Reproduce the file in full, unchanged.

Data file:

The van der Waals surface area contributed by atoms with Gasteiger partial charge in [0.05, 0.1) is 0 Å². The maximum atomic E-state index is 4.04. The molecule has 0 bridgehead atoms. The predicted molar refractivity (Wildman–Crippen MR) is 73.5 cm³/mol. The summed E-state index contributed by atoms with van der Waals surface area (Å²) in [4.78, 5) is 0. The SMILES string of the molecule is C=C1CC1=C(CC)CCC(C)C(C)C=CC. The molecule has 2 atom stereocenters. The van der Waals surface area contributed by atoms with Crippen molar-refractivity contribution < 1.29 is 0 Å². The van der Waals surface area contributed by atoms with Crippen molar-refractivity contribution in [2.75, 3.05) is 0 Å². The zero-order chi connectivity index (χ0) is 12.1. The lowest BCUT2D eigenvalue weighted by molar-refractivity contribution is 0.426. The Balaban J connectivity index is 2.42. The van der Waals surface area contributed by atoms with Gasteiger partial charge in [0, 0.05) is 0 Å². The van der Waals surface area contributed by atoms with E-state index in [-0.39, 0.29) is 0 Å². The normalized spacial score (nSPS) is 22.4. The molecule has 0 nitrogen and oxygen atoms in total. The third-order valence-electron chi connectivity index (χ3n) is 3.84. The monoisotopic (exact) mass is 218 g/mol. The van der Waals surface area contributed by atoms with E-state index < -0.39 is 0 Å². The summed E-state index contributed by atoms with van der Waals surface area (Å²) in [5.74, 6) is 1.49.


The van der Waals surface area contributed by atoms with Gasteiger partial charge in [0.05, 0.1) is 0 Å². The maximum atomic E-state index is 4.04. The molecule has 0 bridgehead atoms. The predicted molar refractivity (Wildman–Crippen MR) is 73.5 cm³/mol. The summed E-state index contributed by atoms with van der Waals surface area (Å²) in [4.78, 5) is 0. The SMILES string of the molecule is C=C1CC1=C(CC)CCC(C)C(C)C=CC. The molecule has 2 atom stereocenters. The van der Waals surface area contributed by atoms with Crippen molar-refractivity contribution < 1.29 is 0 Å². The van der Waals surface area contributed by atoms with Crippen molar-refractivity contribution in [2.75, 3.05) is 0 Å². The zero-order chi connectivity index (χ0) is 12.1. The lowest BCUT2D eigenvalue weighted by molar-refractivity contribution is 0.426. The Balaban J connectivity index is 2.42. The van der Waals surface area contributed by atoms with Gasteiger partial charge in [0, 0.05) is 0 Å². The van der Waals surface area contributed by atoms with E-state index in [-0.39, 0.29) is 0 Å². The normalized spacial score (nSPS) is 22.4. The molecule has 0 nitrogen and oxygen atoms in total. The third-order valence-electron chi connectivity index (χ3n) is 3.84. The monoisotopic (exact) mass is 218 g/mol. The van der Waals surface area contributed by atoms with E-state index < -0.39 is 0 Å². The summed E-state index contributed by atoms with van der Waals surface area (Å²) in [5.74, 6) is 1.49.